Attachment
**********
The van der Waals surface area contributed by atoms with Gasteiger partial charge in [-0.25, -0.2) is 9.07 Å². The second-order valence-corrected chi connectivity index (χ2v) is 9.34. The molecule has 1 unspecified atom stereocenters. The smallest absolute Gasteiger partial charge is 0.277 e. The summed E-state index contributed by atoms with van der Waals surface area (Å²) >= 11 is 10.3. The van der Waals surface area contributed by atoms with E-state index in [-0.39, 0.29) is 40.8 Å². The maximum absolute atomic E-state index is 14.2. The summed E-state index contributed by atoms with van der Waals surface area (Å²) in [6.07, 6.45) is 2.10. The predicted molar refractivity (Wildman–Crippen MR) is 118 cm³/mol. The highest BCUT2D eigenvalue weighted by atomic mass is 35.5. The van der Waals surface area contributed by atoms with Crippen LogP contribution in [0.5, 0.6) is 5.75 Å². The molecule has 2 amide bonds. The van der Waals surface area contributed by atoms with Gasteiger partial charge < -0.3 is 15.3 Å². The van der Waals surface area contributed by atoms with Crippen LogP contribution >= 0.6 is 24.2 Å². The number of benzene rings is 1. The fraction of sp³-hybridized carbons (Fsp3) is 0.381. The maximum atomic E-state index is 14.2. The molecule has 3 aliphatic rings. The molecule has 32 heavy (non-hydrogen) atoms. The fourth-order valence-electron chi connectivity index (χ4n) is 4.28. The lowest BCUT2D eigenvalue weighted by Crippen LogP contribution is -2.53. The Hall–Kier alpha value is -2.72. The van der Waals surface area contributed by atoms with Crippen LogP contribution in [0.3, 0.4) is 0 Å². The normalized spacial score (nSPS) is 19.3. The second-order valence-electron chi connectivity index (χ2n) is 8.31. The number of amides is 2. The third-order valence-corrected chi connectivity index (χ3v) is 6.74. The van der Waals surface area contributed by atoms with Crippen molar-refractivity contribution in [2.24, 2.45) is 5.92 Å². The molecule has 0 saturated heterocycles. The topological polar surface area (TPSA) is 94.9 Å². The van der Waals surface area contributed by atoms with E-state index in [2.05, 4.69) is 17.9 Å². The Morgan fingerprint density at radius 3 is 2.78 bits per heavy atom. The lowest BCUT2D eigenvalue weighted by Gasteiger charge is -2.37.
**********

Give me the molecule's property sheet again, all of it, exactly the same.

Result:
The van der Waals surface area contributed by atoms with Gasteiger partial charge in [-0.25, -0.2) is 9.07 Å². The second-order valence-corrected chi connectivity index (χ2v) is 9.34. The molecule has 1 unspecified atom stereocenters. The smallest absolute Gasteiger partial charge is 0.277 e. The summed E-state index contributed by atoms with van der Waals surface area (Å²) >= 11 is 10.3. The van der Waals surface area contributed by atoms with E-state index in [-0.39, 0.29) is 40.8 Å². The maximum absolute atomic E-state index is 14.2. The summed E-state index contributed by atoms with van der Waals surface area (Å²) in [6.07, 6.45) is 2.10. The predicted molar refractivity (Wildman–Crippen MR) is 118 cm³/mol. The highest BCUT2D eigenvalue weighted by atomic mass is 35.5. The van der Waals surface area contributed by atoms with Crippen LogP contribution in [0.5, 0.6) is 5.75 Å². The molecule has 2 amide bonds. The van der Waals surface area contributed by atoms with Gasteiger partial charge < -0.3 is 15.3 Å². The van der Waals surface area contributed by atoms with Crippen LogP contribution >= 0.6 is 24.2 Å². The number of benzene rings is 1. The fraction of sp³-hybridized carbons (Fsp3) is 0.381. The maximum atomic E-state index is 14.2. The molecule has 3 aliphatic rings. The molecule has 32 heavy (non-hydrogen) atoms. The fourth-order valence-electron chi connectivity index (χ4n) is 4.28. The lowest BCUT2D eigenvalue weighted by Crippen LogP contribution is -2.53. The Hall–Kier alpha value is -2.72. The van der Waals surface area contributed by atoms with Crippen LogP contribution in [0.3, 0.4) is 0 Å². The normalized spacial score (nSPS) is 19.3. The second-order valence-electron chi connectivity index (χ2n) is 8.31. The number of amides is 2. The third-order valence-corrected chi connectivity index (χ3v) is 6.74. The van der Waals surface area contributed by atoms with Crippen molar-refractivity contribution in [2.24, 2.45) is 5.92 Å². The molecule has 0 saturated heterocycles. The topological polar surface area (TPSA) is 94.9 Å². The van der Waals surface area contributed by atoms with E-state index in [2.05, 4.69) is 17.9 Å². The Morgan fingerprint density at radius 3 is 2.78 bits per heavy atom. The lowest BCUT2D eigenvalue weighted by Gasteiger charge is -2.37.